Low corporation tax has meant we have seen global business investment in the UK, which has contributed to our recovery from the worst economic crisis since the war. We now have growth at 2.8%, higher than the rest of the EU and G7. It has enabled the UK to create 1,000 jobs every day during this parliament meaning we have created more jobs than the rest of the EU put together. Increasing the higher rate of tax pushes people into tax avoidance schemes or even leaving the UK completely, meaning the government actually looses money rather than getting more! Cracking down on tax avoidance is of paramount importance and actually realising all the tax that is owed. This government has closed over 40 tax loopholes that the last Labour government ignored for 13years – we are seeing billions more come into the treasury by collecting all that is owed by both individuals and large corporations.

Q7: Support the introduction of rent controls?
No
I support house building to balance supply and demand. When something is in short supply the price goes up! By building more homes we increase choice for both renters and buyers. This controls inflation in the market and prices stabilise. House building is something we are committed to as Conservatives, particularly for the under 40′s looking for first homes. We are committed to increasing both private and council home building to meet the demand of our increasing population – making sure we build the right type of homes, that are sustainable, affordable and energy efficient.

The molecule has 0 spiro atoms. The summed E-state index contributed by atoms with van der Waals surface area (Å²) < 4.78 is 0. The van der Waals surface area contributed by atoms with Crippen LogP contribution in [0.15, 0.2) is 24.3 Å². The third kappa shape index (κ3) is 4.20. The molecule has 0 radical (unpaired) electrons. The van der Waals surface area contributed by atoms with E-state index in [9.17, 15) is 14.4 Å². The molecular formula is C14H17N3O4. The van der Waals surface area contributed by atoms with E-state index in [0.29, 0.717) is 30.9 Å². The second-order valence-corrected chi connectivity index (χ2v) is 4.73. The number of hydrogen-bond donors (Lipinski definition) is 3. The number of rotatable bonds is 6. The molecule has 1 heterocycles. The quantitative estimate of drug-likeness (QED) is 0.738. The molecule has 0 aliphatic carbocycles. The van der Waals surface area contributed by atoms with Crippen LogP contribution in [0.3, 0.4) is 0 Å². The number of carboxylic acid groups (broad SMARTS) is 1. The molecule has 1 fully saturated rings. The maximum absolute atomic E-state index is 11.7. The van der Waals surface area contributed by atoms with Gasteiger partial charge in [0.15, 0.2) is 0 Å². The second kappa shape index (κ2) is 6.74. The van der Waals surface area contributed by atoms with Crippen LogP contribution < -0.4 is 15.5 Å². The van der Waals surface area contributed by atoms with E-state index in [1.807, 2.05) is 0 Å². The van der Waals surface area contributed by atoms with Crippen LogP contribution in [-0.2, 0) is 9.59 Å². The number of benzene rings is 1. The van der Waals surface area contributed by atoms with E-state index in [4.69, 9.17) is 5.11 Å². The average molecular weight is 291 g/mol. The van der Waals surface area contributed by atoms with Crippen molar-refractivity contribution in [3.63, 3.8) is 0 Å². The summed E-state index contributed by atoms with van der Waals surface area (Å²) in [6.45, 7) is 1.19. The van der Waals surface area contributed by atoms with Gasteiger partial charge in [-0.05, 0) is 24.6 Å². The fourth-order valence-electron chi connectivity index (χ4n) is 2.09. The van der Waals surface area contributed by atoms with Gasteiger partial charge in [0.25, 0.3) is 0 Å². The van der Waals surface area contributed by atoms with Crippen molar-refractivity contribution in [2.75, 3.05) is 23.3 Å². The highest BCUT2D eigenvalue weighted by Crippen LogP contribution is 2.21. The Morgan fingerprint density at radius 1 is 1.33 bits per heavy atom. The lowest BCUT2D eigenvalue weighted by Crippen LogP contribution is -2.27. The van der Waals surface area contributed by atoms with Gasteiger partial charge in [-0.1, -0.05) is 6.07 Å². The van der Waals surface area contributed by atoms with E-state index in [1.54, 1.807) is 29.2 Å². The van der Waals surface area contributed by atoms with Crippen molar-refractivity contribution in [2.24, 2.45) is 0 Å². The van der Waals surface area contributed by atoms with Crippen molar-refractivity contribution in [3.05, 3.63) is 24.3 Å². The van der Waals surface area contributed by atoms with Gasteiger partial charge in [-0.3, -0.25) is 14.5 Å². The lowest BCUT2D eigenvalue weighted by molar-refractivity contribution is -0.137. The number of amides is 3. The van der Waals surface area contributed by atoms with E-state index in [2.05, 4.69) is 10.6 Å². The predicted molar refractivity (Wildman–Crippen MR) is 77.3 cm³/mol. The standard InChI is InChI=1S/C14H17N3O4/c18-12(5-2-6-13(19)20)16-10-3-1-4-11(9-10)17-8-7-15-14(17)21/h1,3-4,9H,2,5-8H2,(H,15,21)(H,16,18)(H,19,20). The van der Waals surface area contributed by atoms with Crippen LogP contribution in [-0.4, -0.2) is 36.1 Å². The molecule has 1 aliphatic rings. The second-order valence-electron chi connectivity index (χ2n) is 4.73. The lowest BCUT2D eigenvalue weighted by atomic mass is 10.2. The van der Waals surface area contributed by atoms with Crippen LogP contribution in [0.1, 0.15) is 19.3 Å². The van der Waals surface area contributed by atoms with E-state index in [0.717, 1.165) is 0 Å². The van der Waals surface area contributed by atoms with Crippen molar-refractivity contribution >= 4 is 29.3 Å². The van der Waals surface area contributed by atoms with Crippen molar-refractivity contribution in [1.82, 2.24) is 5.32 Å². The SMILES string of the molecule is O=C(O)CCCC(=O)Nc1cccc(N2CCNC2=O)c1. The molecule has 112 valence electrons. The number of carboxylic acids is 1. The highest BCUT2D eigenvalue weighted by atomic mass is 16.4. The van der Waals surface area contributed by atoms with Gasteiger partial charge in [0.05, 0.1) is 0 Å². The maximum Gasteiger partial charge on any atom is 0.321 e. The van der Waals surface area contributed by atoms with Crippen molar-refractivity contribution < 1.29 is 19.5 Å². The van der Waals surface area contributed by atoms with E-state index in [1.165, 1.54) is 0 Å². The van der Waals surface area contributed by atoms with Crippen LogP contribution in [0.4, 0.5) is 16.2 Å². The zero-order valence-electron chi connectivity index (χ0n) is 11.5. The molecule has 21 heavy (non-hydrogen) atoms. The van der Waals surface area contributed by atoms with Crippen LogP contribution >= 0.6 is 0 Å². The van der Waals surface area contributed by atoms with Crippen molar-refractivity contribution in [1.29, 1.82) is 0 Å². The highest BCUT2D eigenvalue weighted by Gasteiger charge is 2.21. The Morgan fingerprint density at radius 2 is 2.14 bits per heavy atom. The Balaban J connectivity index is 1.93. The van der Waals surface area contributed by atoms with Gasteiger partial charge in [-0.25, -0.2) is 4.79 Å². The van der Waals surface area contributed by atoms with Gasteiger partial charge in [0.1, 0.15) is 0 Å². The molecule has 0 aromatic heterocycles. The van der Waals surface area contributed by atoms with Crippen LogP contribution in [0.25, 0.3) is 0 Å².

Q8: Support legislation that bans MPs having paid second jobs and/or sitting on the board of companies?
Yes
Yes to stopping sitting on Boards of companies, but some MPs do second jobs that require limited time. Some are lecturers, some are GPs etc. This can keep MPs in touch with the real world – however I would say that being a great constituency MP is more than a full time job, and I would certainly only have ONE job and that would be working flat-out for Bristol West!

Q9: Support the abolition of student fees?
No
In the current economic situation we have to be realistic – public services need investment at the same time as reducing the deficit. The money only goes so far, sadly. The current fee scheme means that no one pays up front, only when they are in good job earning over £21k. Labour want to change this which would actually mean lower paid graduates would have to pay more back – which doesn’t seem fair to me at all.

Q10: Support the building of more publicly-owned social housing?
Yes
We are committed to building hundreds of thousands of new homes in the public sector, alongside increased house building in all sectors.